We spotlight some of the best small-cap ideas from top professional stockpickers.
This month, we make our third visit to the small-cap universe to see which exciting smaller companies are being backed by our 'Expert Eight' stockpickers.
Our pro pickers generally take a medium- to long-term view on their investments but, as we did with the mid caps last month and the blue chips the month before, let's have a quick look at the early performance of the smaller companies we've highlighted so far.
|Company||Highlighted share price||Gain/(loss) (%)||AIM index gain/(loss) (%)|
|CSF Group (LSE: CSFG)||65p||(40.0)||(1.0)|
|OPG Power Ventures (LSE: OPG)||62p||(46.8)||(1.0)|
|William Sinclair (LSE: SNCL)||150p||6.7||(1.0)|
|Weatherly International (LSE: WTI)||5.75p||(28.2)||(1.0)|
|Andor Technology (LSE: AND)||551p||(0.7)||(14.8)|
|Endace (LSE: EDA)||558p||(28.9)||(14.8)|
In contrast to the impressive early performances of the blue chips and mid caps, the smaller companies have made a generally poor start. As a group, our minnows are looking decidedly green around the gills!
To understand what's been going on with these smaller companies, it's worth looking at the group picture a little more closely.
Three of the six firms are based in emerging markets: CSF (Asian data centres), OPG (Indian power plants) and Weatherly (Namibian copper mines). These three are showing an average loss of 38.3% compared with a 1.0% loss for the AIM index.
The other three less exotic companies -- compost supplier Sinclair and tech firms Andor and Endace -- are showing an average loss of 7.6% compared with a 10.2% loss for the index.
Small caps can be volatile at the best of times, but in nervous markets, perceived riskier investments, such as our emerging markets trio, can really suffer -- even without considering company-specific news.
In such circumstances, successful investors -- if they remain confident about a company's prospects -- will often be courageous enough to buy more shares. Have any of our Expert Eight been brave buyers of any of their super-sold-off smaller companies? I'll tell you the answer to that later.
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As you may recall, three of our pro stockpickers run dedicated smaller company funds, while a further two have a definite small-cap bias. In a universe of more than 1,000 FTSE Small-Cap and AIM companies, the 19 stocks in the table below are those owned by more than one manager and where at least one of the managers has the company in his top 10 holdings.
Despite the roller-coaster market of the past nine months, most of the above companies will be familiar from previous quarters' tables.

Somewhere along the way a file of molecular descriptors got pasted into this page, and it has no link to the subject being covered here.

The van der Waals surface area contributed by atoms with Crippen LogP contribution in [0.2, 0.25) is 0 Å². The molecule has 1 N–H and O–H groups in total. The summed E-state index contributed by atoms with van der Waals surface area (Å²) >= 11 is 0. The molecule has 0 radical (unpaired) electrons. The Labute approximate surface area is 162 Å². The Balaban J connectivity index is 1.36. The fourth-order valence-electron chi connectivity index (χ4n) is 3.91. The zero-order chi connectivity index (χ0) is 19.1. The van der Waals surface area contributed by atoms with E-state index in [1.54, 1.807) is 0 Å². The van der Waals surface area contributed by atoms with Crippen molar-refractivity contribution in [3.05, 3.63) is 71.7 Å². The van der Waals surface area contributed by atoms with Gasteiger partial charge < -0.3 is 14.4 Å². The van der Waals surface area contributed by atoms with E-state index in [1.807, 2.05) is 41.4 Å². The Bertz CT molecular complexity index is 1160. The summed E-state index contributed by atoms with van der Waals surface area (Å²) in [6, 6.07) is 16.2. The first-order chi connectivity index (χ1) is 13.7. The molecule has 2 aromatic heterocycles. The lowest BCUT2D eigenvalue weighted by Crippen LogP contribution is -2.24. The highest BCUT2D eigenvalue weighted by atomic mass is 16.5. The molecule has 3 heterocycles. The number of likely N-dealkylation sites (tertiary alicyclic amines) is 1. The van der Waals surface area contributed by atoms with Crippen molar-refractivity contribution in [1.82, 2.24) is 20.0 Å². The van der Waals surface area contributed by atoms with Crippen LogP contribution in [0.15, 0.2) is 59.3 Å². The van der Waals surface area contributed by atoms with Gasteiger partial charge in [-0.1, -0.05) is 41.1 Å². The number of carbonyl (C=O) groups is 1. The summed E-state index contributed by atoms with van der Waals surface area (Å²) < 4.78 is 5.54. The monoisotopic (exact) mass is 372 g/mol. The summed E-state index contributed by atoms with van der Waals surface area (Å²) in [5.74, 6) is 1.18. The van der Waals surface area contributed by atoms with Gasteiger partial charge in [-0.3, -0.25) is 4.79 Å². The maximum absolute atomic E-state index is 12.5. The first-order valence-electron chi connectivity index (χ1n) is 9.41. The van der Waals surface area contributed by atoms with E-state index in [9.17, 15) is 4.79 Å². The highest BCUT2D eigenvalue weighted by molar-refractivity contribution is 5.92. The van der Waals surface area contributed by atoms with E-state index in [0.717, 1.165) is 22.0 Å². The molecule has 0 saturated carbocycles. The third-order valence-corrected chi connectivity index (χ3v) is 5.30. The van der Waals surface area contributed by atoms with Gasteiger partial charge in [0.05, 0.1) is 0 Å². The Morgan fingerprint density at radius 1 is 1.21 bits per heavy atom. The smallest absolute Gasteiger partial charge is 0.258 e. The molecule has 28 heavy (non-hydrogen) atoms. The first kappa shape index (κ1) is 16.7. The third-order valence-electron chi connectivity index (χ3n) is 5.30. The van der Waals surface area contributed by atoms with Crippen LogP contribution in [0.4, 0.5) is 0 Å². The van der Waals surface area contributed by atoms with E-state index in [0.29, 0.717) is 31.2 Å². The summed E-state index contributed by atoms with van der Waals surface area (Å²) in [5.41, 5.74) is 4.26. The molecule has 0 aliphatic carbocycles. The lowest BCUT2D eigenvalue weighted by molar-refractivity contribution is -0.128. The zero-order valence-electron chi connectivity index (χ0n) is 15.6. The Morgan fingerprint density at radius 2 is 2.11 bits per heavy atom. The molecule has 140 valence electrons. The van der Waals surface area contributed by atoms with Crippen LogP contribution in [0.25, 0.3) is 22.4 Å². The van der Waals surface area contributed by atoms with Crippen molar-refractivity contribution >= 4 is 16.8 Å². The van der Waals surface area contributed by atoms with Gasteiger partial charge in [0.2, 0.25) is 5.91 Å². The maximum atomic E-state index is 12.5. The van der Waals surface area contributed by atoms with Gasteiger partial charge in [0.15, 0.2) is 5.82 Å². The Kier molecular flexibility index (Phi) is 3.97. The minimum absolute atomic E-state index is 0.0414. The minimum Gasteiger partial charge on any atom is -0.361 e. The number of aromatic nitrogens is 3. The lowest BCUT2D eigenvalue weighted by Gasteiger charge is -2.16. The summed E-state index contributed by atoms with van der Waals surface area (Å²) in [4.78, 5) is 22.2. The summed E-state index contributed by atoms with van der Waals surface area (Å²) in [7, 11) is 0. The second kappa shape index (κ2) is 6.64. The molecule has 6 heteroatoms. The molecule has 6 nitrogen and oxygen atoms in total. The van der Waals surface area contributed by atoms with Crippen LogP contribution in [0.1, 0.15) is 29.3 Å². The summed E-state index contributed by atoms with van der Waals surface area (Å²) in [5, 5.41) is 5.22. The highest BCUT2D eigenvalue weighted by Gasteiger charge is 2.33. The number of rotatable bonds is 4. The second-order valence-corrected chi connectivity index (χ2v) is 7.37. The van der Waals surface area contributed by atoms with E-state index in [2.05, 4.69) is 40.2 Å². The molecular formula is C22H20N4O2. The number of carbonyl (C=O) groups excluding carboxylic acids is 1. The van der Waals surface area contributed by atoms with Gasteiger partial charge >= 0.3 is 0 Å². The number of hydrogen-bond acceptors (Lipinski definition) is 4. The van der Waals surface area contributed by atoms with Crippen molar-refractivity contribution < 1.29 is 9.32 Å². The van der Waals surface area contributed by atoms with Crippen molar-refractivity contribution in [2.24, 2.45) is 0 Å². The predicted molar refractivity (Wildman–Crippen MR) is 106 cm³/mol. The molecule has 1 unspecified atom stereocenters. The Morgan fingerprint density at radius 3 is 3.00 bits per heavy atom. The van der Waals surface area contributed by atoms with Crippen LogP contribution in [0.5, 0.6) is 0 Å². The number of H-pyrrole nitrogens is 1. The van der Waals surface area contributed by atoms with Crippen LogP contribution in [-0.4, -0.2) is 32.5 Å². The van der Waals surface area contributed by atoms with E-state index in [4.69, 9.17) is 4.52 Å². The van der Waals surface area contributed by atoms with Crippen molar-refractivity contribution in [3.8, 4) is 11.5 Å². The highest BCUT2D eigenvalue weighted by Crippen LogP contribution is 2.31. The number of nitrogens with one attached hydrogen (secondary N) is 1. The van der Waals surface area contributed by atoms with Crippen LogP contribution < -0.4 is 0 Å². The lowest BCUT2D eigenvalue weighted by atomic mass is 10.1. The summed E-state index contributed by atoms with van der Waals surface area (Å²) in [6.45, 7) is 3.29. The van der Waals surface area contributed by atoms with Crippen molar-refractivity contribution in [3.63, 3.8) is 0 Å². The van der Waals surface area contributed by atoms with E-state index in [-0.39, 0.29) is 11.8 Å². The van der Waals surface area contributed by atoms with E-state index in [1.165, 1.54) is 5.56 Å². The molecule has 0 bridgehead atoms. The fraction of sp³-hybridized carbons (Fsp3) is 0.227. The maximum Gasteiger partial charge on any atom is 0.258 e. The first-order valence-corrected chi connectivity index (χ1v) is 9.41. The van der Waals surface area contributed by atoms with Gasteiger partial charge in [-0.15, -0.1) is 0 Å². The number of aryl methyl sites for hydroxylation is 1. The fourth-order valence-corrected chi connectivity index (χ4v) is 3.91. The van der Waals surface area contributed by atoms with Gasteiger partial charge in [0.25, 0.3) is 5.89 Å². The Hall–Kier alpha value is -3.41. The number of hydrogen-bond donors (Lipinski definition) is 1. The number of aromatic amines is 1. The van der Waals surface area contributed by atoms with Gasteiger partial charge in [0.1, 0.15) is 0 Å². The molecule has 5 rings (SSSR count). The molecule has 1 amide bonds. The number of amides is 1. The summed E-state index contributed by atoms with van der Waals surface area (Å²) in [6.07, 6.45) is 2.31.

I said last time that recent buying activity had seen technology firms and niche manufacturers very much in favour. That theme has continued this quarter. Several managers have added to some of their existing holdings in these areas, and there has been the odd new addition, which, in the case of one manager, includes Fool discussion board favourite Lo-Q (LSE: LOQ), a developer of virtual queuing systems for leisure parks and the like.
However, the two companies I'm going to highlight this quarter are: first, a firm that has become a great 'averaging-down' opportunity for courageous contrarians; and second, one of the companies held by three managers in the table above.
1. CSF Group (39p)
Of the six smaller companies highlighted in previous articles, a 40% share price fall coupled with further recent buying -- at above the current level -- by one of our pro stockpickers, makes CSF well worth highlighting again.
This Malaysia-based data centre company was floated on AIM in 2010, when Richard Penny (L&G UK Alpha) and Mark Slater (Slater Growth and Slater Recovery) participated in the IPO at 55p per share.
The investment case for CSF evidently remains intact as far as Penny is concerned. Following a trading update from the company last month, he upped his stake substantially on a day when the shares traded at 47p-50p.
2. Cupid (179p)
Online and mobile dating services firm Cupid has traditional-dating, casual-dating and niche-dating sites. Since its flotation on AIM in 2010, the company has gone from being a predominantly UK business to a fast-growing global player.
Richard Penny and Paul Marriage (Cazenove UK Smaller Companies) have been holders of Cupid for some time, but Mark Slater has recently joined the party.
Slater bought his shares in March, and it's safe to assume he did so in a placing at 180p per share conducted on 8 March. He was attracted by Cupid's strong cash generation and prospective earnings growth that made a price-to-earnings multiple of 12.5 look very generous.
If small-cap growth companies are too high risk for your taste, look out for next month's article when we'll be revisiting the FTSE 100 in search of some blue-chip bargains.
Let me finish by adding that more share ideas can be found within "Top Sectors For 2012" -- a Motley Fool study of three favourable sectors that could offer potential opportunities for long-term investors. The report is free.
Further investment opportunities:
> G A Chester does not own shares in any of the companies mentioned in this article.